I realize a couple of things, first I should not complain for myself or my company, because we are regularly asked to participate in these conferences, and we have been able to interest, although not yet secure, venture capital.  Yet, I feel that entrepreneurs should be aware that most of what you believe about the better mousetrap is a lie.  You can send out a thousand copies of your business plan, to VCs who claim to be interested specifically in your industry, and literally none of them may actually be read by a VC. 

One of the VCs on the panel suggested that you hire a well connected lawyer to pitch your program.  Another, said you should get members of the old boy network to push your project.  The problem is that if you are a serious scientist, no matter what your ethnic background, you have most likely spent your time and money building, testing and perfecting your idea.

I knew that the startup industry was corrupt on its face, with countless scammers wasting people’s time with phony debt, and pre-qualifications schemes.  As well as countless groups who invite you to pay often significant fees to present your ideas to groups of other hopeful entrepreneurs, or to a group of superior VC's who will only listen to you if you have been recommended by a member of their Old Boy Network.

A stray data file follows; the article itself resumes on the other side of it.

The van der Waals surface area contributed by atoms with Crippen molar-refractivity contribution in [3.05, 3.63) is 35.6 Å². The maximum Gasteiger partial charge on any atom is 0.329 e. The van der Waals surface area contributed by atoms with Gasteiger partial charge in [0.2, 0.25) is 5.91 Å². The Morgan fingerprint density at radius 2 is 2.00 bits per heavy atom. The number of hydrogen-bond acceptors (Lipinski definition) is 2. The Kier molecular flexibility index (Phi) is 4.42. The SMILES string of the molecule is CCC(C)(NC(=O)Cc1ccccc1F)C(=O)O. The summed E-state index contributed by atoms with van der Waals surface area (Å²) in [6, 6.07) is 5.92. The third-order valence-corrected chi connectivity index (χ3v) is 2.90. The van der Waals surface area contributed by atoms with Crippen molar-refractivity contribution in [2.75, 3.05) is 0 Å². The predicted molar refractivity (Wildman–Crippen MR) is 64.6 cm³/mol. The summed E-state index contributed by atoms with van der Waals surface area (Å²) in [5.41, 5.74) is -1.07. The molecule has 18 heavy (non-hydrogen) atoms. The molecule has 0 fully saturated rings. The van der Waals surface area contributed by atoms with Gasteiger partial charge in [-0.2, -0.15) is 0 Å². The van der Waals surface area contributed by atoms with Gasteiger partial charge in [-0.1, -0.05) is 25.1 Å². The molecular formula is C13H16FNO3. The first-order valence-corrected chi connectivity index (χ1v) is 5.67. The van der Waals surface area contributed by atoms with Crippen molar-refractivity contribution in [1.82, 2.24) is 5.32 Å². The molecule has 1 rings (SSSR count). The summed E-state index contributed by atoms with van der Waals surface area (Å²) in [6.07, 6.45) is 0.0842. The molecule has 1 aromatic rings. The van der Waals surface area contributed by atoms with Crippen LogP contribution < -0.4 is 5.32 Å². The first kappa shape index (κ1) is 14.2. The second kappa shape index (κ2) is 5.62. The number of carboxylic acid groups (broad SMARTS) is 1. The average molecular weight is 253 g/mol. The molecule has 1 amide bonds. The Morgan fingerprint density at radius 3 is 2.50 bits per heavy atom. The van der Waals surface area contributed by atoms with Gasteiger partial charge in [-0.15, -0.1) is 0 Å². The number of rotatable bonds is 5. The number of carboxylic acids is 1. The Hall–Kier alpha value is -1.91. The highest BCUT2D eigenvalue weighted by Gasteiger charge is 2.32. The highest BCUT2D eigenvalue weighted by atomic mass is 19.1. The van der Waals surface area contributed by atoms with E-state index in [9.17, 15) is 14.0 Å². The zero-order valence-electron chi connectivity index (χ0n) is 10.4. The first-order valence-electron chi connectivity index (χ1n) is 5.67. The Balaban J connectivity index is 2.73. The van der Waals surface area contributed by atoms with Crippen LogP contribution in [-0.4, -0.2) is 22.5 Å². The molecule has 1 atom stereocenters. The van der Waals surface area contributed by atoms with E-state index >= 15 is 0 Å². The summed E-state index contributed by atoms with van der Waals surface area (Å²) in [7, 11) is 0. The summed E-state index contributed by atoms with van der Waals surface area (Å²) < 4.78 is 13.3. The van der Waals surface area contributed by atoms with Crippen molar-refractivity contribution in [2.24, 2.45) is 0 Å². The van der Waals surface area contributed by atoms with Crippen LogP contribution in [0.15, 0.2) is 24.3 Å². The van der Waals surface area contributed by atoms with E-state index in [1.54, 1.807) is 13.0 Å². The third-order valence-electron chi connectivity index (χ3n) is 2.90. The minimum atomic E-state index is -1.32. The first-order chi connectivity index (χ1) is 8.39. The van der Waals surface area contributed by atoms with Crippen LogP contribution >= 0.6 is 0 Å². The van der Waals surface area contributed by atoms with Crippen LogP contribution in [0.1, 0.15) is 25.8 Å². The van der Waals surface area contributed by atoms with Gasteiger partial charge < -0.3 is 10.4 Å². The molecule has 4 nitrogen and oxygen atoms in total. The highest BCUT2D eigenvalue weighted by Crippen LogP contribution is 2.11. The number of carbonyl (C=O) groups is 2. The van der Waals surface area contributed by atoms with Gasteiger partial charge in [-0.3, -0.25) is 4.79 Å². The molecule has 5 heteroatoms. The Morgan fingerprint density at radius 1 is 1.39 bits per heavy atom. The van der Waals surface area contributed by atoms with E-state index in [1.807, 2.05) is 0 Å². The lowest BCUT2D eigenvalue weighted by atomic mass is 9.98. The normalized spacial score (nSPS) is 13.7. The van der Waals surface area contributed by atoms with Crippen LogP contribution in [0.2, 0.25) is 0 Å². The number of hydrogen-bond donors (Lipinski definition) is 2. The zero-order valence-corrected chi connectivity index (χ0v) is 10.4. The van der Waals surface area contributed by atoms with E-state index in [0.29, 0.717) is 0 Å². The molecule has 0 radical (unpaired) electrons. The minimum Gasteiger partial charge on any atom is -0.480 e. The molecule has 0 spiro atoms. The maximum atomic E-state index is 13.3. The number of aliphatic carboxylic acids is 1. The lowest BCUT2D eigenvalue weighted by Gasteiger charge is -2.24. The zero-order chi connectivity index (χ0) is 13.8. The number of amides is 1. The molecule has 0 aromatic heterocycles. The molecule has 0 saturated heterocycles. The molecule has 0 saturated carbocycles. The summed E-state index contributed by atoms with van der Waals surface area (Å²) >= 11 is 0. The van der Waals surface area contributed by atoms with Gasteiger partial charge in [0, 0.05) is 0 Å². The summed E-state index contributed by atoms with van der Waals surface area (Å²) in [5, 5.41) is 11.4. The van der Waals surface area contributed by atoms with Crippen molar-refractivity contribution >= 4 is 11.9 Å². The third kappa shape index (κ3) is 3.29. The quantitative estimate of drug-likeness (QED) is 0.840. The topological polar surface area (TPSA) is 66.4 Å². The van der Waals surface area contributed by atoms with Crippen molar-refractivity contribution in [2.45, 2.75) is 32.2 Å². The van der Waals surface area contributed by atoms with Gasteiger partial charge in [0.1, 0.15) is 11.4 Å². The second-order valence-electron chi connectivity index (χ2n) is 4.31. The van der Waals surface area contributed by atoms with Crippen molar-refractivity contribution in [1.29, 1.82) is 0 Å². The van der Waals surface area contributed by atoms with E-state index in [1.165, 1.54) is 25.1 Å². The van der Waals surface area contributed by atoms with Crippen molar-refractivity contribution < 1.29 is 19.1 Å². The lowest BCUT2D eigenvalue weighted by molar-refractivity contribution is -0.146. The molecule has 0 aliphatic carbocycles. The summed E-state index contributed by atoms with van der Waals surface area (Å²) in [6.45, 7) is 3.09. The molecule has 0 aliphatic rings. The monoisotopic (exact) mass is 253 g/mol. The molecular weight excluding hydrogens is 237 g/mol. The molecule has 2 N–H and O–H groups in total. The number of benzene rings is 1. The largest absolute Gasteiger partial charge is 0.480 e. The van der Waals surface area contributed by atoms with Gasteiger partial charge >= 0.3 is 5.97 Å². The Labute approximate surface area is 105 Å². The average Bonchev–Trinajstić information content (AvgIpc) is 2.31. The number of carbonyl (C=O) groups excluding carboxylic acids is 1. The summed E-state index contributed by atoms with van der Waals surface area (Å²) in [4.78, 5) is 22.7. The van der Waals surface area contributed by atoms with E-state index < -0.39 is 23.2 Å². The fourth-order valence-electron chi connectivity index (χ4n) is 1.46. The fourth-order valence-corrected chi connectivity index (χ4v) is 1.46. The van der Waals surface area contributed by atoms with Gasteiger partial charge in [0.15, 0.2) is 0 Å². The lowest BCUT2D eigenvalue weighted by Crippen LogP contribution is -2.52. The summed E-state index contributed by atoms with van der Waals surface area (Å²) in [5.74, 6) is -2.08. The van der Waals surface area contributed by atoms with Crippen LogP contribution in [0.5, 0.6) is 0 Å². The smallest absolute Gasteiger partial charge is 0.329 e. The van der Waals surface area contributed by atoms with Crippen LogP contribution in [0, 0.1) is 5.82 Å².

In short the startup industry in America is leaving a lot of good ideas on the table, and in many cases wasting their investors trust.  Serious people with good ideas are being drained by the startup vampires, and ignored by the VC royalty.   

Perhaps they could take a page from the Canadian football teams, who because they could not compete for players economically, started haunting NFL training camps, and picking up the last few players who were cut from the roster.  As well those with investment capital might make note of the fact that many of the most famous athletes were not selected until well beyond round 50 of the industry drafts.

Just as the landed aristocracy stifled and misdirect the growth of European societies, into slavery and war instead of human dignity and innovation.  The modern Ivy League Old Boy Networks are allowing the developing economies to slowly overtake America through hubris.

Gare Henderson,

Director of Applied R&D

Gravitational Systems Engineering, Inc.